Expectations should be specific, relevant, measurable, and time-bound so that you are on track. It’s a good idea to ask your mentor what skills you need and how exactly you need to set up your workflow to achieve your goal. Specifying your expectations is good for your mentor – this will help them understand if they have enough experience and knowledge to guide you effectively.
Once you’ve outlined your main goals and your mentor knows your expectations, you should create a detailed work plan. It will demonstrate your commitment to learning from your mentor. The plan should be clear and consistent. First, you can develop a draft mentoring plan, which should include what you want to learn, what you want to learn, and what areas you want to master. The plan should include the following:
It would help if you made a plan with your mentor, agreeing on all points. You can change or add things along the way.
Mentorship for many has played an important role in career paths. A professional advisor helps build a rewarding career for their mentee and helps solve various problems. Long-term mentoring focuses on the mentee’s ongoing support, development, and career growth. A competent advisor will not give advice on day-to-day problem solving, he will give him proper support and guidance on the right path to achieve his goals, at the same time leaving the mentee with complete freedom of choice.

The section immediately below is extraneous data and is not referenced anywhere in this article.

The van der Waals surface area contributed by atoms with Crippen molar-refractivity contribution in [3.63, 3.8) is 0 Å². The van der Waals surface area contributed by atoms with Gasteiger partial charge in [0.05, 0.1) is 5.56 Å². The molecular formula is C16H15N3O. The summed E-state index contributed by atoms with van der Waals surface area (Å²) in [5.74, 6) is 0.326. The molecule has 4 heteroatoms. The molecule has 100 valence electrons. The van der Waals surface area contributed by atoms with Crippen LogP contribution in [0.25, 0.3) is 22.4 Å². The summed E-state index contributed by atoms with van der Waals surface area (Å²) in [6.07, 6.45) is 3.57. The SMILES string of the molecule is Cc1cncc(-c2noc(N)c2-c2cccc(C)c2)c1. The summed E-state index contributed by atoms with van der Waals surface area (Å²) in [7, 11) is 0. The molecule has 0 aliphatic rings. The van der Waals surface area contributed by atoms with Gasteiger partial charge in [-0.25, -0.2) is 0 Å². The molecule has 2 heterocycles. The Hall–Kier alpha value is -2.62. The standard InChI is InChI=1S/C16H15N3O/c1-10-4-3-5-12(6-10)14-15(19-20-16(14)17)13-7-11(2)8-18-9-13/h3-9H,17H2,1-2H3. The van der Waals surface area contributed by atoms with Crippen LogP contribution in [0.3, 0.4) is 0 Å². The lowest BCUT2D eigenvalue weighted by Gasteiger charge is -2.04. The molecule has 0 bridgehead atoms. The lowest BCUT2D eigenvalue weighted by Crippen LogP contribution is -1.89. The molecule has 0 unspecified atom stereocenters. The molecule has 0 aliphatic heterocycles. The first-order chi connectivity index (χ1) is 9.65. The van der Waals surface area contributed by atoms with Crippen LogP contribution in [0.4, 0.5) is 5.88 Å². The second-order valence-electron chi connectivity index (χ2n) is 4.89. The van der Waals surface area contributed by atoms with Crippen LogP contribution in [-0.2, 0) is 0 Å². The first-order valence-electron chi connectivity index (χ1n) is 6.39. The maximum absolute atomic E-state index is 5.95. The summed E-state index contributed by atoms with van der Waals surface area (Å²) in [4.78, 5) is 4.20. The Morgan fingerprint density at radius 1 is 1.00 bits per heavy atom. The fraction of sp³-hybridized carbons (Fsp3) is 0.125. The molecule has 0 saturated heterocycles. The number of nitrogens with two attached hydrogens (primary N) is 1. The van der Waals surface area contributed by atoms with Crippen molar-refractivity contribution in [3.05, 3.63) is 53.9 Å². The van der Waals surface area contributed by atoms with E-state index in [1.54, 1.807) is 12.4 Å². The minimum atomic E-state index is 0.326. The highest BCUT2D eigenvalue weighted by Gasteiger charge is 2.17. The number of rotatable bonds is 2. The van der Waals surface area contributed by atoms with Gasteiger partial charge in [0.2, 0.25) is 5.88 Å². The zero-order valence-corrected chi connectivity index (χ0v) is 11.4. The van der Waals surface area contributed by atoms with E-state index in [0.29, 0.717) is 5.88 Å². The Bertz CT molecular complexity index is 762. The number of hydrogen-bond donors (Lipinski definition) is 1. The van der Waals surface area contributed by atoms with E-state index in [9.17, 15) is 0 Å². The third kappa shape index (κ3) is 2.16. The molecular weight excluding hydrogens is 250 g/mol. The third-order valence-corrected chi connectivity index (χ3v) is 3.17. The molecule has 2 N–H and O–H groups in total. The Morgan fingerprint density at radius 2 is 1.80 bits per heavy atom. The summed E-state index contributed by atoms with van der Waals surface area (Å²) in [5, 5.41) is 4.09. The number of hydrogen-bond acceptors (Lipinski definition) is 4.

Mentoring has many benefits: positive recommendations and feedback, help in getting a dream job, opening up new perspectives, gaining professional knowledge and useful skills, transferring experience, and much more. Before finding the right person, you need to assess the potential mentor’s connections, what benefits you can get from this collaboration, whether this person suits you, their manner of communication, whether you admire their career achievements, and other things. Presented relationships can be built on the basis of a variety of role models – help in obtaining a certain position, a change of career, and so on. In any case, if you want to reach certain heights in the professional sphere, you should not refuse mentoring but seek such an opportunity yourself. Evaluate your environment, in all likelihood. There is a person there who will help you achieve more.